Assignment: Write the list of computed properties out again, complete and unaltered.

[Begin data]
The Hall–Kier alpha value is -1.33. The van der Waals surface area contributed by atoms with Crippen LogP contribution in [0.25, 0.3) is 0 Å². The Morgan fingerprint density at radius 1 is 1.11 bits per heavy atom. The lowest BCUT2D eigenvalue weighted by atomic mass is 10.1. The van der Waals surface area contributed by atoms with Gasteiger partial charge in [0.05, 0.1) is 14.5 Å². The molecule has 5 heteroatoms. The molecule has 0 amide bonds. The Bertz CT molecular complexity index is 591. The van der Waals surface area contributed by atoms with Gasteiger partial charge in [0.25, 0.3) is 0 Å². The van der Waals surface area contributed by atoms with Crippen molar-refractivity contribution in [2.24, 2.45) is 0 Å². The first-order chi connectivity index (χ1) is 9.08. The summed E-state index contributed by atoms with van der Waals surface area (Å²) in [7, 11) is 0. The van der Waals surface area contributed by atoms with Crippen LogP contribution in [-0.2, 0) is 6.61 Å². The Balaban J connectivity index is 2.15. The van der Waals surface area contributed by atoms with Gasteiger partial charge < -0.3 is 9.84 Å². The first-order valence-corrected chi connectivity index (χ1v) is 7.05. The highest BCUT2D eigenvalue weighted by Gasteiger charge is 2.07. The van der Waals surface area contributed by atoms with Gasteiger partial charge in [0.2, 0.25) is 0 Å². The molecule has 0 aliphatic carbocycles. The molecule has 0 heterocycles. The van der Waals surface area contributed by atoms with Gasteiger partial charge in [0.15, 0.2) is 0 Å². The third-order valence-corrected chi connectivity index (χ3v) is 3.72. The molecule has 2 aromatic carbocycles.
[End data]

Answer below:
The Hall–Kier alpha value is -1.33. The van der Waals surface area contributed by atoms with Crippen LogP contribution in [0.25, 0.3) is 0 Å². The Morgan fingerprint density at radius 1 is 1.11 bits per heavy atom. The lowest BCUT2D eigenvalue weighted by atomic mass is 10.1. The van der Waals surface area contributed by atoms with Gasteiger partial charge in [0.05, 0.1) is 14.5 Å². The molecule has 5 heteroatoms. The molecule has 0 amide bonds. The Bertz CT molecular complexity index is 591. The van der Waals surface area contributed by atoms with Gasteiger partial charge in [0.25, 0.3) is 0 Å². The van der Waals surface area contributed by atoms with Crippen molar-refractivity contribution in [2.24, 2.45) is 0 Å². The first-order chi connectivity index (χ1) is 9.08. The summed E-state index contributed by atoms with van der Waals surface area (Å²) in [7, 11) is 0. The van der Waals surface area contributed by atoms with Crippen LogP contribution in [-0.2, 0) is 6.61 Å². The Balaban J connectivity index is 2.15. The van der Waals surface area contributed by atoms with Gasteiger partial charge < -0.3 is 9.84 Å². The first-order valence-corrected chi connectivity index (χ1v) is 7.05. The highest BCUT2D eigenvalue weighted by Gasteiger charge is 2.07. The van der Waals surface area contributed by atoms with Gasteiger partial charge in [0.2, 0.25) is 0 Å². The molecule has 0 aliphatic carbocycles. The molecule has 0 heterocycles. The van der Waals surface area contributed by atoms with Gasteiger partial charge in [0.15, 0.2) is 0 Å². The third-order valence-corrected chi connectivity index (χ3v) is 3.72. The molecule has 2 aromatic carbocycles.